The Lonely Londoners from the brilliant, sharp, witty pen of Sam Selvon, this is a classic award-winning novel of immigrant life in London in the 1950s.
- Format: Paperback
- Pages: 144 pages
- Publisher: Hodder Education
- Publication Date: 29/05/1979
- Category: Modern & contemporary fiction (post c 1945)
- ISBN: 9780582642645
- Paperback from £6.65
Showing 1 - 4 of 4 reviews.
Review by maboeln
Once I grew used to the dialect, I amazed myself by loving this book.
Review by MsNikki
Like I said, I know people like this. Selvon can discuss serious issues so subversively...Male me laugh.
Review by whitewavedarling
This is a quick read once you get used to the language of the narration. After rereading the first paragraph a few times to get started, I ended up finishing off the book in one sitting. Driven by character studies and a cynical humor, the narrative works on various levels to illustrate and critique the state of a divided 1950s London society. Exploring the admirable and the questionable among a group of immigrants/exiles/explorers from the Caribbean, Selvon creates a journey through daily passions and humors. It is fast, engaging, humorous, and ultimately mysterious in where lines can be drawn for fiction and documentation, character and stereotype, narrator and author and character, and ironic illustration and objective tale. In short, the tale is hard to pin down, becoming more complicated with each moment the reader spends questioning, for theapparent simplicity here is deceptive. Selvon's created a smart careful book here---one worth reading for pleasure and rereading for fuller thought.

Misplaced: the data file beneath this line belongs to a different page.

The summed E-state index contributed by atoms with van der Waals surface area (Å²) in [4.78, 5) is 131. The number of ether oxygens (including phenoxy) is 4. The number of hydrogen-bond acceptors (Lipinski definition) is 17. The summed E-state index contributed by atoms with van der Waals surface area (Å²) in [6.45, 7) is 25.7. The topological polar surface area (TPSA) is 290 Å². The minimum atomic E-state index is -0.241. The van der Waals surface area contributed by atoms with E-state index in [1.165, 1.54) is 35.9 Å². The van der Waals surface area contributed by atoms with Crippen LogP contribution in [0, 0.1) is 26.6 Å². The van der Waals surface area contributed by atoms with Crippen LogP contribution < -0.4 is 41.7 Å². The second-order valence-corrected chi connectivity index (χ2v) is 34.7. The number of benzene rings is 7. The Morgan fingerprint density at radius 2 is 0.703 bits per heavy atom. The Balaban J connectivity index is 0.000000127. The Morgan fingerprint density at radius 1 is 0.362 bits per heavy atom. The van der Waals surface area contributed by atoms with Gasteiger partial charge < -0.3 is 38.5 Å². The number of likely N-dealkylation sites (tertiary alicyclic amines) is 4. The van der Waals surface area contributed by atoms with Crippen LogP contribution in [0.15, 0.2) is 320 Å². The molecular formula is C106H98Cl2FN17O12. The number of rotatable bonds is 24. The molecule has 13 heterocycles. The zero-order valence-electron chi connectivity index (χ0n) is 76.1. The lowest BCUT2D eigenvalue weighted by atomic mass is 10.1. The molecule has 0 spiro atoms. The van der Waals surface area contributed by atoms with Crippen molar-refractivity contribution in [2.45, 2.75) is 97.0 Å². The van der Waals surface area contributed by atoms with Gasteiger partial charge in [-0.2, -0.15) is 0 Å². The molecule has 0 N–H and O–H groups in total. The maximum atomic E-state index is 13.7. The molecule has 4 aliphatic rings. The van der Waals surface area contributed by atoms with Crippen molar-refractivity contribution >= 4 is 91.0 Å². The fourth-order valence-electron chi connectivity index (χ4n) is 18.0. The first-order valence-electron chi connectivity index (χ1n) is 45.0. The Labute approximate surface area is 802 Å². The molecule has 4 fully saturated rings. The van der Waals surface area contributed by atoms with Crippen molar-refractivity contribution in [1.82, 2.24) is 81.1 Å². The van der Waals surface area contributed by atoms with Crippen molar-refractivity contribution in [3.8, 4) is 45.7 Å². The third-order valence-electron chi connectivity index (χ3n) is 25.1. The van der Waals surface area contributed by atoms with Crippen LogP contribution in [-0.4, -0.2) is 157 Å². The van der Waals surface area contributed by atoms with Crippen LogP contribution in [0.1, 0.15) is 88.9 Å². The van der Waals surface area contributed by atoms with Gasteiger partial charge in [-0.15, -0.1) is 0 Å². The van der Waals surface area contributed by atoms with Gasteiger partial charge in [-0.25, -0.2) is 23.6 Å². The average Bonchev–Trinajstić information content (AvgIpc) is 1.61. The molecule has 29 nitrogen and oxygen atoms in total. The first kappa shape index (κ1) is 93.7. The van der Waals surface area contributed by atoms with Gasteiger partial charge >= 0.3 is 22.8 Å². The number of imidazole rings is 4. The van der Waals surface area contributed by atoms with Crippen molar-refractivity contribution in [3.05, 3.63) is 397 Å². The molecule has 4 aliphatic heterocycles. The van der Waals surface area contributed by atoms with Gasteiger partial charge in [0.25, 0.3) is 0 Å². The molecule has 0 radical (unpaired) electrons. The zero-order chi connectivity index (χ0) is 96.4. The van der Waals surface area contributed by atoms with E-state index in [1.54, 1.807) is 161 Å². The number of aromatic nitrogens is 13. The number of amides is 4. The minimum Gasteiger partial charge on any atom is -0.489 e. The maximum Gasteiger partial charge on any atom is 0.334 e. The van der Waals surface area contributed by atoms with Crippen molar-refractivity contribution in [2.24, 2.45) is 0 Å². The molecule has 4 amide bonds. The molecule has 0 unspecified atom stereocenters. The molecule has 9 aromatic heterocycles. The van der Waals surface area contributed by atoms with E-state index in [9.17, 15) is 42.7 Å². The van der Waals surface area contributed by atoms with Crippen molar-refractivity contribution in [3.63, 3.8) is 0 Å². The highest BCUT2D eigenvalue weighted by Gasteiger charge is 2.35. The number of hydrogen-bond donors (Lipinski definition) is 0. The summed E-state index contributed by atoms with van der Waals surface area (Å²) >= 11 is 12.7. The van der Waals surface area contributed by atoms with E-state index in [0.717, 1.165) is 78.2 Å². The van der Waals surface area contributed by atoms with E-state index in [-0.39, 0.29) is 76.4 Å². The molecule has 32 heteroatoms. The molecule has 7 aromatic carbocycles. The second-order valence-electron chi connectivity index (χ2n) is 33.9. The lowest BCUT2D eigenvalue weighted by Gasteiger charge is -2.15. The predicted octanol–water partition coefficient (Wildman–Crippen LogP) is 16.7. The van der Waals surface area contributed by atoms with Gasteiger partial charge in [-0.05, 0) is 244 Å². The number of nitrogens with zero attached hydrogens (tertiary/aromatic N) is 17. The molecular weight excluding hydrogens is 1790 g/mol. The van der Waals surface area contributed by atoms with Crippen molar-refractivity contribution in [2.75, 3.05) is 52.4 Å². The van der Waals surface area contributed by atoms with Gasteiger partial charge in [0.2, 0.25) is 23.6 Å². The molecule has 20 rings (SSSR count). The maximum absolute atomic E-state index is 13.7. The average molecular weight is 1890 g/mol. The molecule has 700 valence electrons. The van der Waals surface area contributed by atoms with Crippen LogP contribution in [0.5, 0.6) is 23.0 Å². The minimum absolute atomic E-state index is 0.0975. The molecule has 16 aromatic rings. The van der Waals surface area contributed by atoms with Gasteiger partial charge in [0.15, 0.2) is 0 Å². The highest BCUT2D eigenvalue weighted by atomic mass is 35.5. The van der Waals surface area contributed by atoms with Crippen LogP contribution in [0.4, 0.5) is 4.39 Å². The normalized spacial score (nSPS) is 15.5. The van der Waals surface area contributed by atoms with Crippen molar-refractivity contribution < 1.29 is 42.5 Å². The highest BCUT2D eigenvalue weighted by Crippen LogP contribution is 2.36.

Review by est-lm
This is the story of London's West Indians who face racism and a limited number of opportunities. What I found really interesting about this novel is how it is written in the vernacular, a West Indian English which gave the novel a different rhythm. This novel is a gem, I am glad one of my professors had the class read it. It is definitely a great starting point if you want to read more Caribbean literature.